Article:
Committee approves “Kelsey Smith Act”

As his final act as Chairman of the Senate Communications and Technology Committee, Senator Randy Vulakovich (R-Allegheny/Butler) had the pleasure of voting with the panel to approve legislation he introduced that would require wireless providers to “ping” the cell phone of a missing person at the request of law enforcement officials when there is sufficient information to believe there is a risk or threat of death or serious physical harm.

The Committee also approved a Resolution designating May 7th as Health Care Information Technology Awareness Day in Pennsylvania

Senate Bill 1290, also known as the “Kelsey Smith Act,” now goes to the full Senate for consideration. Senator Vulakovich’s bill is named after an 18-year old Kansas woman who was abducted, sexually assaulted and murdered in 2007.  The tragedy resulted in a movement by her parents to ensure that law enforcement authorities can receive assistance from cell phone providers to help find the missing person.

“In cases where there is a suspected abduction, minutes are precious,” said Sen. Vulakovich. “Obtaining a subpoena can take time and often delays law enforcement response to situations involving risk of death or serious injury.  This is especially true when dealing with a missing person believed to be a victim of a crime.”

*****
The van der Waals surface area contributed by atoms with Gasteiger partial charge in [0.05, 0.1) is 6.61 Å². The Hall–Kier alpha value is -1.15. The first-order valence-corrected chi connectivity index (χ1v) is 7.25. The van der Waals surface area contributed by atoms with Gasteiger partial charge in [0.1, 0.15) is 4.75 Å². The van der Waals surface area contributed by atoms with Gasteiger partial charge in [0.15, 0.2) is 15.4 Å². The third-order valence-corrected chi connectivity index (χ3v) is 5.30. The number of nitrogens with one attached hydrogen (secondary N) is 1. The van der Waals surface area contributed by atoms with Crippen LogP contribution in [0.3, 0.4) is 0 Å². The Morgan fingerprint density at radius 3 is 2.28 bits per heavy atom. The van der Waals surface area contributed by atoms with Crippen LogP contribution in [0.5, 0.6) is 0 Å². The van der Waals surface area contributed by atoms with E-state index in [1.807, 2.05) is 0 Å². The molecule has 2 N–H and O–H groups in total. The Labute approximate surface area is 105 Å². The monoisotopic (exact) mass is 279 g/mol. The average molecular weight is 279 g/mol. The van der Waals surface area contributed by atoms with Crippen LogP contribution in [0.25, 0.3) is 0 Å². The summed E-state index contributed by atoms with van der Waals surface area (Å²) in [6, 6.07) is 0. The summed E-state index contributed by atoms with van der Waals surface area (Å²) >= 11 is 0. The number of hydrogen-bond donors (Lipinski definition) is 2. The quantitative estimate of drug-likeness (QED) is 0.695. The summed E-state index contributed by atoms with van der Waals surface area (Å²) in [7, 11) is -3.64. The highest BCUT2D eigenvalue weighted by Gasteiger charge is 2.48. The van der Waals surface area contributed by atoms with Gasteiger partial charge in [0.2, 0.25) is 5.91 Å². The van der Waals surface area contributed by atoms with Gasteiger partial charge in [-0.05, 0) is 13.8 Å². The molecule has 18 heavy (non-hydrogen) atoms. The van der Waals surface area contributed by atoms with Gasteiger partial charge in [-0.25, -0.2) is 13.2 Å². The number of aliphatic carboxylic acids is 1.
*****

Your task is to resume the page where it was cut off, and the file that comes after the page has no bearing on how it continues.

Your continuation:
Since 2005, the FCC has required cell phone manufacturers to include GPS receivers in all devices.  This has allowed first-responders to pinpoint the location of 911 callers in an emergency.  While Pennsylvania law enforcement officials can request this information from cell phone providers, in most cases a subpoena is required.  SB 1290 would expedite the process when there is the threat of imminent danger to the victim.

In addition to Kansas, thirteen states have passed similar legislation.  They are Colorado, Hawaii, Minnesota, Missouri, Nebraska, Nevada, New Jersey, New Hampshire, North Dakota, Rhode Island, Tennessee, Utah and West Virginia.

Senate Resolution 325, introduced by Senator Vulakovich, marks May 7th as Pennsylvania Health Care Information Technology Awareness Day.

“The intent of this resolution is to continue promoting better health care through broader adoption of advanced health care information technology and management systems,” Senator Vulakovich said. “Pennsylvania’s hospitals and health systems are outpacing hospitals nationally in their adoption and use of clinical information technology and information management systems.”

Senator Vulakovich is giving up his chairmanship Senate Communications and Technology Committee to serve as chairman of the Senate Aging and Youth Committee.

Contact:  Nate Silcox (717) 787-6538